In contrast to Nintendo, Sony continues to release VR content to its PlayStation VR console. At E3, Sony announced major titles in VR including Skyrim and Doom VFR. Previously, Sony’s VR titles were non-major titles that were developed specifically for the VR experience. Major titles reaching its VR platform is a big step forward for VR gaming and a positive indication for the space.

Microsoft has yet to bring VR gaming to the Xbox, instead choosing to place a bigger bet on Mixed Realty, focusing on their new MR platform for PCs coming this fall. When Project Skorpio was announced last year, it seemed all but a certainty that it was a move to compete directly with Playstation VR, and bring VR gaming to the Xbox One. However, Microsoft tempered expectations before E3. Microsoft’s Phil Spencer shared his belief that VR console gaming is typically done in family rooms and needs to have wireless headsets in order for it to be done right. While the newly announced Xbox One X is powerful enough to support VR, owners likely won’t see VR support until 2018. Until then, Microsoft remains focused on its Mixed Reality platform coming to PCs this fall.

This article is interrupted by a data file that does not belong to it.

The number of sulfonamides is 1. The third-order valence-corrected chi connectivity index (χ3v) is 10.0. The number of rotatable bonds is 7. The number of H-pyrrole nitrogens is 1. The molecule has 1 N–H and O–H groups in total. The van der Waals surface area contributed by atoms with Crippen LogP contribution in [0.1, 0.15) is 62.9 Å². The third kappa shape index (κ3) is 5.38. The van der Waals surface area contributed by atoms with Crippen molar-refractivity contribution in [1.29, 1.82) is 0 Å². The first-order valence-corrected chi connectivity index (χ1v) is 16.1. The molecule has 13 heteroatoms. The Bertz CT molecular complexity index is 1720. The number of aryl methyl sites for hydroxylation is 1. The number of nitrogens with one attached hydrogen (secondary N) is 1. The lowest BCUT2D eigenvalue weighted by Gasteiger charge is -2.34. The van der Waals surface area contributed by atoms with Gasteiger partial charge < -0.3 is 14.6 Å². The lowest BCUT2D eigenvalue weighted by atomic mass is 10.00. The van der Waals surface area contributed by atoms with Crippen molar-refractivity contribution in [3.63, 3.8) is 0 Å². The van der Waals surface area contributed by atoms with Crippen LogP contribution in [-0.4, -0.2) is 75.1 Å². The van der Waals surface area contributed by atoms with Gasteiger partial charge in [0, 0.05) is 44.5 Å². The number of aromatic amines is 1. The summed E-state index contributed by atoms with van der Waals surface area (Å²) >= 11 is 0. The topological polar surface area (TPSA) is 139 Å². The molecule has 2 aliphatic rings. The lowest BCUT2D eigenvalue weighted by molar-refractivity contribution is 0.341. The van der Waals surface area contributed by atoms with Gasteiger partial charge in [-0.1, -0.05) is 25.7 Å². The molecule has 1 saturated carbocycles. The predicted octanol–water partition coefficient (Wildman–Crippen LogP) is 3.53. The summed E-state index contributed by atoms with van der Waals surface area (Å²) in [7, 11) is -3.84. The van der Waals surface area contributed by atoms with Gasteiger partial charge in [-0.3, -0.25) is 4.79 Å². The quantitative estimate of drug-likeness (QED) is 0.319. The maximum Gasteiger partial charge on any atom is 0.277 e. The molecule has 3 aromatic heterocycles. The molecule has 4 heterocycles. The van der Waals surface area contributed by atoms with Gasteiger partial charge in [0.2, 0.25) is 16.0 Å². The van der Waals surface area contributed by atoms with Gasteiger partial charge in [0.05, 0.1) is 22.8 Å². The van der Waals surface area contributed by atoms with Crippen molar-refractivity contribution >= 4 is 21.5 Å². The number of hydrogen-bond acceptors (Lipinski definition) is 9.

Disclaimer: We actively write about the themes in which we invest: artificial intelligence, robotics, virtual reality, and augmented reality. From time to time, we will write about companies that are in our portfolio. Content on this site including opinions on specific themes in technology, market estimates, and estimates and commentary regarding publicly traded or private companies is not intended for use in making investment decisions. We hold no obligation to update any of our projections. We express no warranties about any estimates or opinions we make.